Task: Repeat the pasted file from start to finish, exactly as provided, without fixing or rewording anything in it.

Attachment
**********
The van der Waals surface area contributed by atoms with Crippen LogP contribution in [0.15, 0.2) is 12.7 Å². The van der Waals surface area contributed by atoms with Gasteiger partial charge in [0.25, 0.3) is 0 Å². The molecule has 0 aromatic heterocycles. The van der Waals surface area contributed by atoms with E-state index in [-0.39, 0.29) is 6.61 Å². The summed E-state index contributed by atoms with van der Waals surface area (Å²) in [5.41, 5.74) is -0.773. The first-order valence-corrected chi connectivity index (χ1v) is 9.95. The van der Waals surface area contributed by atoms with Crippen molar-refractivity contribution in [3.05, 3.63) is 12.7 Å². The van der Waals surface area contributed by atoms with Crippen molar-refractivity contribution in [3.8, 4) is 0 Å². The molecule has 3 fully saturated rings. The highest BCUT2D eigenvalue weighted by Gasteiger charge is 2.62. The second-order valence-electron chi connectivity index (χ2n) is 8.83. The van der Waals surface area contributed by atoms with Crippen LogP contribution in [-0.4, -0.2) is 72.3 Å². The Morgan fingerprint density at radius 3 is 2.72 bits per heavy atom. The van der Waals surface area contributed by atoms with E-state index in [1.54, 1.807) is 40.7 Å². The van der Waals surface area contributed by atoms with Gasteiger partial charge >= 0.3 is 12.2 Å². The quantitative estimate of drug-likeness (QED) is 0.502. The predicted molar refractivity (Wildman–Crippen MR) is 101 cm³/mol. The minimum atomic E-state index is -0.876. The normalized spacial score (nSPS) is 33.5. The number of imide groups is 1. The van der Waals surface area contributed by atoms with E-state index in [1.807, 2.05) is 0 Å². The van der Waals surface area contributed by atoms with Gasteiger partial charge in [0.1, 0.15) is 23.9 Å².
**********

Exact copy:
The van der Waals surface area contributed by atoms with Crippen LogP contribution in [0.15, 0.2) is 12.7 Å². The van der Waals surface area contributed by atoms with Gasteiger partial charge in [0.25, 0.3) is 0 Å². The molecule has 0 aromatic heterocycles. The van der Waals surface area contributed by atoms with E-state index in [-0.39, 0.29) is 6.61 Å². The summed E-state index contributed by atoms with van der Waals surface area (Å²) in [5.41, 5.74) is -0.773. The first-order valence-corrected chi connectivity index (χ1v) is 9.95. The van der Waals surface area contributed by atoms with Crippen molar-refractivity contribution in [3.05, 3.63) is 12.7 Å². The van der Waals surface area contributed by atoms with Crippen molar-refractivity contribution in [3.8, 4) is 0 Å². The molecule has 3 fully saturated rings. The highest BCUT2D eigenvalue weighted by Gasteiger charge is 2.62. The second-order valence-electron chi connectivity index (χ2n) is 8.83. The van der Waals surface area contributed by atoms with Crippen LogP contribution in [-0.4, -0.2) is 72.3 Å². The Morgan fingerprint density at radius 3 is 2.72 bits per heavy atom. The van der Waals surface area contributed by atoms with E-state index in [1.54, 1.807) is 40.7 Å². The van der Waals surface area contributed by atoms with Gasteiger partial charge >= 0.3 is 12.2 Å². The quantitative estimate of drug-likeness (QED) is 0.502. The predicted molar refractivity (Wildman–Crippen MR) is 101 cm³/mol. The minimum atomic E-state index is -0.876. The normalized spacial score (nSPS) is 33.5. The number of imide groups is 1. The van der Waals surface area contributed by atoms with E-state index in [1.807, 2.05) is 0 Å². The van der Waals surface area contributed by atoms with Gasteiger partial charge in [0.1, 0.15) is 23.9 Å².